The Continental Divide in the Rocky Mountains was an imposing transportation barrier for early travellers. Indigenous people used this northern low elevation route as did the fur traders of the early 1800s who called it Leather Pass in reference to the moose, buffalo and cow hides that were transported west.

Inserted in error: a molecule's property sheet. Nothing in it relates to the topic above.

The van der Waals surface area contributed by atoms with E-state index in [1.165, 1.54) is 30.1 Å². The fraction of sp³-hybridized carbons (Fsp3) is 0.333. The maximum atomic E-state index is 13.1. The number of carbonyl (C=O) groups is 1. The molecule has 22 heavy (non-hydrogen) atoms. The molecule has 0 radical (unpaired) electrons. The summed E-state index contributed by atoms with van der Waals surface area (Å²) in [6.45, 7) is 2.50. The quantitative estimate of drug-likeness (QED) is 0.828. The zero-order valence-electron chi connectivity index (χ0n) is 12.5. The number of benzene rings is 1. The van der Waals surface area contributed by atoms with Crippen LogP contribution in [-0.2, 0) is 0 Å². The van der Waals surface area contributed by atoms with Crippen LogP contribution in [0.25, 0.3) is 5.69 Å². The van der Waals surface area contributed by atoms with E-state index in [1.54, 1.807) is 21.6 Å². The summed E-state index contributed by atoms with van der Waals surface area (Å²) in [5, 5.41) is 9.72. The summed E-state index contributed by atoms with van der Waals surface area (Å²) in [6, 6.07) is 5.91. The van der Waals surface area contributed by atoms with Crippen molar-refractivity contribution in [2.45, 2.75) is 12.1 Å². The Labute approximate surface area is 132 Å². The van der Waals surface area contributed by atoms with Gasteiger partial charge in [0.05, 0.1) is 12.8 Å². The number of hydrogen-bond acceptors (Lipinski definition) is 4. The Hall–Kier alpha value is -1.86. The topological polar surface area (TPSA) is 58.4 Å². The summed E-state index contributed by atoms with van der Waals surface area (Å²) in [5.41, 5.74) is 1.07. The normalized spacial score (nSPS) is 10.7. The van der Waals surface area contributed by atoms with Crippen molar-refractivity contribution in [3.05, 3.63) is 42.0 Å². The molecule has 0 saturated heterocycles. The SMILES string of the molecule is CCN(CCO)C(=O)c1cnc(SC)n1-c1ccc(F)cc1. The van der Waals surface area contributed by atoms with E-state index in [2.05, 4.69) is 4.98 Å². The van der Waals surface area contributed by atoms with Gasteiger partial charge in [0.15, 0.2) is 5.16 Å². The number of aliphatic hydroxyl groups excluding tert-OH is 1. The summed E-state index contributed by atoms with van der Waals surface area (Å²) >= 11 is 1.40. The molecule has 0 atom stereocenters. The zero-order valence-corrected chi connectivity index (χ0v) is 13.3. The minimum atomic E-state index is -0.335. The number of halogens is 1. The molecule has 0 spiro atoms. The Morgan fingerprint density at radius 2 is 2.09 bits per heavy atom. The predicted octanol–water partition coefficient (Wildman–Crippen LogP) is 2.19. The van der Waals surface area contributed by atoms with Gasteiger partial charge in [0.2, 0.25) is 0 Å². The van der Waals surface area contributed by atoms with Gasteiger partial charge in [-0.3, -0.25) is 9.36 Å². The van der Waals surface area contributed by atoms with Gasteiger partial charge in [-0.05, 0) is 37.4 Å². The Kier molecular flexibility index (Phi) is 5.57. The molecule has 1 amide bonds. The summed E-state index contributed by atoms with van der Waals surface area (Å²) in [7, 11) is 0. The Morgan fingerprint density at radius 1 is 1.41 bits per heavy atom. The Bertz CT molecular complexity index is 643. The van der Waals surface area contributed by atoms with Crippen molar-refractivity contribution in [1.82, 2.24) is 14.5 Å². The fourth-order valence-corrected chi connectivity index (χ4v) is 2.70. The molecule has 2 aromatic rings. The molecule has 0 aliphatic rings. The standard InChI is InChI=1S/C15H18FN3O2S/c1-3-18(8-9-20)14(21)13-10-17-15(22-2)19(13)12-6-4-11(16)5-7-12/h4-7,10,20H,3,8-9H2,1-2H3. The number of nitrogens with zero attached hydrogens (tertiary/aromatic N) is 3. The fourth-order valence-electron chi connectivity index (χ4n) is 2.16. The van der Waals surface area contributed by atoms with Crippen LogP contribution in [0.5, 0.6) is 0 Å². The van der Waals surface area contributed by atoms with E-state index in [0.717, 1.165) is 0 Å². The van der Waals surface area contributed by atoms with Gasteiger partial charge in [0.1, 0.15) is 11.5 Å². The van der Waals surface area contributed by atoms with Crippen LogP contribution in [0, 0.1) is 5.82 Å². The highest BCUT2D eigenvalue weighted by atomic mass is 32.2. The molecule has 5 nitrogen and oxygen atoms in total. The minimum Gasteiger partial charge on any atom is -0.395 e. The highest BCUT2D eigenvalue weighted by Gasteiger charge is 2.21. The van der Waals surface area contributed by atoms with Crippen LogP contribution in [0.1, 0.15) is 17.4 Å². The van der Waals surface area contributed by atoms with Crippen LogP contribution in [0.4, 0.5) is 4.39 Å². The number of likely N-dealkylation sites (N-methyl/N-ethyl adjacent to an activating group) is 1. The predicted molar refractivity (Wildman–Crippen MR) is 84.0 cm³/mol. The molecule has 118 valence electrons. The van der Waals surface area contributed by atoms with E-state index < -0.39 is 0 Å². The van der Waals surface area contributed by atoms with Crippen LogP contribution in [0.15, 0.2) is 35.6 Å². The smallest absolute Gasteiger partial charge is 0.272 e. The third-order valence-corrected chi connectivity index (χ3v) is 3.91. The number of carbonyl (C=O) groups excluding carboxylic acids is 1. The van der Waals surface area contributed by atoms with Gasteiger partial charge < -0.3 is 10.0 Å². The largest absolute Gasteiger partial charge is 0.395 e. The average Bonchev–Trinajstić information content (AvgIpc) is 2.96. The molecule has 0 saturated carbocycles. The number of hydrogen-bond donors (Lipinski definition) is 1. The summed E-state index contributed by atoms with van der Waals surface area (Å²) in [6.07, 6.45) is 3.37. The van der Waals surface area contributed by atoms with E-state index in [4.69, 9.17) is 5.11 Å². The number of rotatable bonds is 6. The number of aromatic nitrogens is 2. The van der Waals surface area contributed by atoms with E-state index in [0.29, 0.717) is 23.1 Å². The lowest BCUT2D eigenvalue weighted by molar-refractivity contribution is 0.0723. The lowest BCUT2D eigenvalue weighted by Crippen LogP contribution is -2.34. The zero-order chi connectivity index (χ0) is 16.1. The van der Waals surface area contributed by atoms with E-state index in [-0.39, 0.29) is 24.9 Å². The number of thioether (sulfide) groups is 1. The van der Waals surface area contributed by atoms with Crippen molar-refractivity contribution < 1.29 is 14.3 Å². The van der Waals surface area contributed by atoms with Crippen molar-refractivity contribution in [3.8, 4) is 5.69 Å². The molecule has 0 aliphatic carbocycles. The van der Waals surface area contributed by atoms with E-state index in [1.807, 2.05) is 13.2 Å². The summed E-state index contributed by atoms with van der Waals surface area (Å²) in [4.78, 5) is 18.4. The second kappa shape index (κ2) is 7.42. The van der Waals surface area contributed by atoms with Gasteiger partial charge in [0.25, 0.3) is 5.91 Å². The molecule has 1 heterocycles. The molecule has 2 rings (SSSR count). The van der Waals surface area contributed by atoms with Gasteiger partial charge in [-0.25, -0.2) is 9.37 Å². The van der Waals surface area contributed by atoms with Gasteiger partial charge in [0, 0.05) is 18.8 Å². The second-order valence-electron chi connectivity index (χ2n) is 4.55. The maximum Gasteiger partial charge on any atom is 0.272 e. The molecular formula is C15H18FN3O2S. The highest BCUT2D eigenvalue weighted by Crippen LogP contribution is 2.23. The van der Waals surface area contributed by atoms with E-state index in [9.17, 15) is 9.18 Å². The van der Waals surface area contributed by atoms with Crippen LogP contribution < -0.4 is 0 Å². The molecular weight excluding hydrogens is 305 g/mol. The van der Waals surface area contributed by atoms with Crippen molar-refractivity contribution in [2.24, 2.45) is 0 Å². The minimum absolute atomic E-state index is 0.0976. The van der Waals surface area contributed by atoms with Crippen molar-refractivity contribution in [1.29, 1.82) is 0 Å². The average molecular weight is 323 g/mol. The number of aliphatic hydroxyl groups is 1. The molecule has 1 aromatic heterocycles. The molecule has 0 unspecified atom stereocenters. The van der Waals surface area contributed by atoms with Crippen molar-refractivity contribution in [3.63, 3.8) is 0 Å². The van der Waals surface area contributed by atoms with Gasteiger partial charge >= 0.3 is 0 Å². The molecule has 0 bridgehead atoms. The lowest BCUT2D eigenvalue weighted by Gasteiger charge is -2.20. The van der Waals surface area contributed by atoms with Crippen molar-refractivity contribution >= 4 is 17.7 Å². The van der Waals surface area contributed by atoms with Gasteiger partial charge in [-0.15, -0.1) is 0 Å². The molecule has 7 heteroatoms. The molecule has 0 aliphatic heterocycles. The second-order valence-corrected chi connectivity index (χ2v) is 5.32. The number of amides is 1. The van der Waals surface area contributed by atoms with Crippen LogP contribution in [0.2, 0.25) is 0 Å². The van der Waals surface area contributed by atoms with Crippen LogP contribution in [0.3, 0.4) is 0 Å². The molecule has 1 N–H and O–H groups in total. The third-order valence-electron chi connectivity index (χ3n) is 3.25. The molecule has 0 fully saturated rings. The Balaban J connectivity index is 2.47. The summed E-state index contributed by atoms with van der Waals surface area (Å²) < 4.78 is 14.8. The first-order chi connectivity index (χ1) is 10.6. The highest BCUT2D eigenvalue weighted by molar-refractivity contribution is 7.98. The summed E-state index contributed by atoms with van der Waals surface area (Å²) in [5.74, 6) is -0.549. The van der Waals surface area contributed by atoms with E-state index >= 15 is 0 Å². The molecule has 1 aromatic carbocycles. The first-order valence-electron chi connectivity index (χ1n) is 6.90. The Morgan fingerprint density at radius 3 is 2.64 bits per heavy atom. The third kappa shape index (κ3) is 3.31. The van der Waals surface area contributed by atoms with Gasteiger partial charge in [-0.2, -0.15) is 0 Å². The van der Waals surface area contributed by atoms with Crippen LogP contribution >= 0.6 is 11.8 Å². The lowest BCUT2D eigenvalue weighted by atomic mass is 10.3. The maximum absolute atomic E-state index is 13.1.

The pass and historic site is named after the fair-haired Metis-Iroquois trapper Pierre Bostonais and those who established the rugged path.
By 1915 two railways travelled through the pass. Due to lack of business, the two railways went bankrupt and in 1917, they were amalgamated into the Canadian National Railway. In 1960 a magnificent highway opened the scenic route we drive between Jasper and Vancouver.